Reports from the Economic Front

a blog by Marty Hart-Landsberg

Unions Fight Inequality

The decline in unionization is one of the most important factors promoting the concentration of income at the upper end of the income distribution.  The statement may not surprise you, but the fact that this was the conclusion of an IMF study of the causes of inequality might.

Here is how the authors of Inequality and Labor Market Institutions summarize their main findings:

The results indicate that the rise of inequality in the advanced economies included in this study has been driven by the upper part of the income distribution, owing largely to the increase in income shares of top 10 percent earners. We find evidence that the decline in union density—the fraction of union members in the workforce—is strongly associated with the rise of top income shares. . . . Our empirical results also indicate that unions can affect income redistribution through their influence on public policy. We further find that reductions in the minimum wage relative to the median wage are related to significant increases in inequality.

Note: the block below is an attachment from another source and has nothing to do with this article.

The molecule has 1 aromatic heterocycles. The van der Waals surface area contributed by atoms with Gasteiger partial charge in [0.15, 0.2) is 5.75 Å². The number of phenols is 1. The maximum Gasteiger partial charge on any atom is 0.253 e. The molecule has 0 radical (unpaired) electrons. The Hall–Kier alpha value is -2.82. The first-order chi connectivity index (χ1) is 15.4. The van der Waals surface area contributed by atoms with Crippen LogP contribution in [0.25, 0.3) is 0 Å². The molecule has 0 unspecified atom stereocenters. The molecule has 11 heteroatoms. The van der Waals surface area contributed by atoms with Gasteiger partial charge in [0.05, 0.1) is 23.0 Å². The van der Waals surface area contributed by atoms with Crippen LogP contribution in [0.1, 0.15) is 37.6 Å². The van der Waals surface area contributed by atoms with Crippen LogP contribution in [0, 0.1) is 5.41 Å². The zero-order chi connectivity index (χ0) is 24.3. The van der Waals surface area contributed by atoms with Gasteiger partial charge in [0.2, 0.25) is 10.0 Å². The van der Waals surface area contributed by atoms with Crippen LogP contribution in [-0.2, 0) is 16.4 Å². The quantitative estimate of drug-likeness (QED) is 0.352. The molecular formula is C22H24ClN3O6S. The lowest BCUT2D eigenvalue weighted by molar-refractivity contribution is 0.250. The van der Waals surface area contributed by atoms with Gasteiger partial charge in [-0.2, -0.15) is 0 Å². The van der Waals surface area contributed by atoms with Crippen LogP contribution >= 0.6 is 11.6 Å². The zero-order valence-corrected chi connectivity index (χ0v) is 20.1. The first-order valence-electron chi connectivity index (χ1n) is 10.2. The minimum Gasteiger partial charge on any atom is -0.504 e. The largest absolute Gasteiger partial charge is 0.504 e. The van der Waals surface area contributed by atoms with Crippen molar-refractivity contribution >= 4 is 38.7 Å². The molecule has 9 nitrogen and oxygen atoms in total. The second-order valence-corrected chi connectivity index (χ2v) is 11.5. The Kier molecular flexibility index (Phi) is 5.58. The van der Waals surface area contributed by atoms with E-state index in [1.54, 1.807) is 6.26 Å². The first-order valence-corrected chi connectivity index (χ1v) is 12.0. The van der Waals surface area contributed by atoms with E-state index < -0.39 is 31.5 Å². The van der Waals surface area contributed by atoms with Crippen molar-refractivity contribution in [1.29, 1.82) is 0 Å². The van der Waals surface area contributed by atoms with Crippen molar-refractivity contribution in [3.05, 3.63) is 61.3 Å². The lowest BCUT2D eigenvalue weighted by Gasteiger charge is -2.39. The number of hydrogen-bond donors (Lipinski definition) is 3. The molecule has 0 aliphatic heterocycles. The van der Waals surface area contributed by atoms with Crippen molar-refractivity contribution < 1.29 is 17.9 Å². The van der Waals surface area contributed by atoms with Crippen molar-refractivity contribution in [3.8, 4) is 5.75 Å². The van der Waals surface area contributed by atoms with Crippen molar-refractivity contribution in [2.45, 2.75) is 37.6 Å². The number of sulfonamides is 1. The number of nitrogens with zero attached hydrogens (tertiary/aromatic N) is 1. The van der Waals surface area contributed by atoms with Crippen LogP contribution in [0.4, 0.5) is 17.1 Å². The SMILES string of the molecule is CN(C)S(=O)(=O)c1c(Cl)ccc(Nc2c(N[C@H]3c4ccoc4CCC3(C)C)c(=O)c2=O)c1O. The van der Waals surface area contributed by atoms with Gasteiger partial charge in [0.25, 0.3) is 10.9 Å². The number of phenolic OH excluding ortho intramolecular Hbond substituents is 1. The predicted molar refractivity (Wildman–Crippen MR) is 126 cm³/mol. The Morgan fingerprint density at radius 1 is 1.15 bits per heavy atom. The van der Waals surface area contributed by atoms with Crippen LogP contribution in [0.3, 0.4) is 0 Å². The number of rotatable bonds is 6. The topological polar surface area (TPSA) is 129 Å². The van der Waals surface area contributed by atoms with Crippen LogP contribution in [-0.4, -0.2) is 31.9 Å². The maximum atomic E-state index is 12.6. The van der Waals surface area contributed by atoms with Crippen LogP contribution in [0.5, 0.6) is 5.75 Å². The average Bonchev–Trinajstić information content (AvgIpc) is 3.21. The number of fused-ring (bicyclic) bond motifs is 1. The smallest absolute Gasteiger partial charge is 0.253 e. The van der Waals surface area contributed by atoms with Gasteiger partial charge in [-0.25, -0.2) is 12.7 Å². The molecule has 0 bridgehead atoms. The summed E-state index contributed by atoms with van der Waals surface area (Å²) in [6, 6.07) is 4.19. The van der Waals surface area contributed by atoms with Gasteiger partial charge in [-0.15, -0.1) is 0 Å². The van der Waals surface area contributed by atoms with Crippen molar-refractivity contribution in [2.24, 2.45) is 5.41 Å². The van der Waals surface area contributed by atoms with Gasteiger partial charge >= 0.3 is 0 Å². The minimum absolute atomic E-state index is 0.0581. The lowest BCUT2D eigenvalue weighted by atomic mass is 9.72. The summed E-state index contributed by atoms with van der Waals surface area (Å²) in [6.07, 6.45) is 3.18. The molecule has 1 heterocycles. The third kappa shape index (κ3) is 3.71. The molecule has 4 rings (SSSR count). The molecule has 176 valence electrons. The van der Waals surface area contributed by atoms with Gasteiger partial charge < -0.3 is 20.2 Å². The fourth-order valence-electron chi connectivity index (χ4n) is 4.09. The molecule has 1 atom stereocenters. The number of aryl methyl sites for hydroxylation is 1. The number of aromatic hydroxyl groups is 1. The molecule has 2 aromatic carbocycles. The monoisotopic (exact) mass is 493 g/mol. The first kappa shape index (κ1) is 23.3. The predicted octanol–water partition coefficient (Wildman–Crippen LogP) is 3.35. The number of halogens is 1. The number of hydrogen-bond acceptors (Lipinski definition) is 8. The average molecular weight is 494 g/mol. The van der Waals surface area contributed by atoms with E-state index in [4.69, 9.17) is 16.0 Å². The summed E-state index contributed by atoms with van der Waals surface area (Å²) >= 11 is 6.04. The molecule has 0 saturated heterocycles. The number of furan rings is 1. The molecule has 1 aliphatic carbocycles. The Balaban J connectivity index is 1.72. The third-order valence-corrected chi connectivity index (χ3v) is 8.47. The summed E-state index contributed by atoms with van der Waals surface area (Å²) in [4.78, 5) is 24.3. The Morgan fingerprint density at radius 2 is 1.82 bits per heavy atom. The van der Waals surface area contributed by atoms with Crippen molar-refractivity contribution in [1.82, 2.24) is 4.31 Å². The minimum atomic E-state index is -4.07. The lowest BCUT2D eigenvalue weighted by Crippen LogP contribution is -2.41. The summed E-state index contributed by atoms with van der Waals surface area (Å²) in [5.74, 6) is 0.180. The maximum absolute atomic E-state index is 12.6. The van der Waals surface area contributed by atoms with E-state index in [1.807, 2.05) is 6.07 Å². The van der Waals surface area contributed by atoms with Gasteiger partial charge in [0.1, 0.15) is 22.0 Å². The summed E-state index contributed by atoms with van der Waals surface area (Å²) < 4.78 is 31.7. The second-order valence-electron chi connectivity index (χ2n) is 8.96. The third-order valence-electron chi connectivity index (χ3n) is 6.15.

Of course, the authors of the study were quick to add: “These findings, however, should not be seen as a blanket recommendation for strengthening these labor market institutions.”

While we should never count on the IMF to promote progressive policies, the findings of the study do highlight the importance of a strong trade union movement if we want to build an economy that works for the great majority of working people.  The fact that unionization has been in decline in the great majority of the twenty advanced capitalist countries studied by the IMF researchers strongly suggests that elites know exactly what they want.

Trends in inequality and labor market institutions